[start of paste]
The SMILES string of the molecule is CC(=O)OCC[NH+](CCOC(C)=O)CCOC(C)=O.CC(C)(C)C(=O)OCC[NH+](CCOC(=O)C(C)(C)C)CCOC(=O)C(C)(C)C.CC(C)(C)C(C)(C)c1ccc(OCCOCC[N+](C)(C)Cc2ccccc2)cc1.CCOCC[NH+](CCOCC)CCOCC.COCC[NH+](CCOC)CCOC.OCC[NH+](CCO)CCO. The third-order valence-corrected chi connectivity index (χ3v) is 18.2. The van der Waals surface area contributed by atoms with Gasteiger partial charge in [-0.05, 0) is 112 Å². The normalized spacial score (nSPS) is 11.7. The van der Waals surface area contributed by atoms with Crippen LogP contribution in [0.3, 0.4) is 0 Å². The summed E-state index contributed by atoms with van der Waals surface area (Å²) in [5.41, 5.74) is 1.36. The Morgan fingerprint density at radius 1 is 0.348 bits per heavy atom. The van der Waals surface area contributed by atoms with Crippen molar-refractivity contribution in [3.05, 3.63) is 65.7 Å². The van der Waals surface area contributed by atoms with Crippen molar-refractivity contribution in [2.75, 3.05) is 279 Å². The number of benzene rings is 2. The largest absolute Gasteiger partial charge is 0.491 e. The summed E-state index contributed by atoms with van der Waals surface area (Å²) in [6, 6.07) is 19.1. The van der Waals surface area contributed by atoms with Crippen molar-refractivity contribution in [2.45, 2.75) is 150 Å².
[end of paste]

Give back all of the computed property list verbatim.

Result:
The SMILES string of the molecule is CC(=O)OCC[NH+](CCOC(C)=O)CCOC(C)=O.CC(C)(C)C(=O)OCC[NH+](CCOC(=O)C(C)(C)C)CCOC(=O)C(C)(C)C.CC(C)(C)C(C)(C)c1ccc(OCCOCC[N+](C)(C)Cc2ccccc2)cc1.CCOCC[NH+](CCOCC)CCOCC.COCC[NH+](CCOC)CCOC.OCC[NH+](CCO)CCO. The third-order valence-corrected chi connectivity index (χ3v) is 18.2. The van der Waals surface area contributed by atoms with Gasteiger partial charge in [-0.05, 0) is 112 Å². The normalized spacial score (nSPS) is 11.7. The van der Waals surface area contributed by atoms with Crippen LogP contribution in [0.3, 0.4) is 0 Å². The summed E-state index contributed by atoms with van der Waals surface area (Å²) in [5.41, 5.74) is 1.36. The Morgan fingerprint density at radius 1 is 0.348 bits per heavy atom. The van der Waals surface area contributed by atoms with Crippen molar-refractivity contribution in [3.05, 3.63) is 65.7 Å². The van der Waals surface area contributed by atoms with Crippen molar-refractivity contribution in [2.75, 3.05) is 279 Å². The number of benzene rings is 2. The largest absolute Gasteiger partial charge is 0.491 e. The summed E-state index contributed by atoms with van der Waals surface area (Å²) in [6, 6.07) is 19.1. The van der Waals surface area contributed by atoms with Crippen molar-refractivity contribution in [2.45, 2.75) is 150 Å².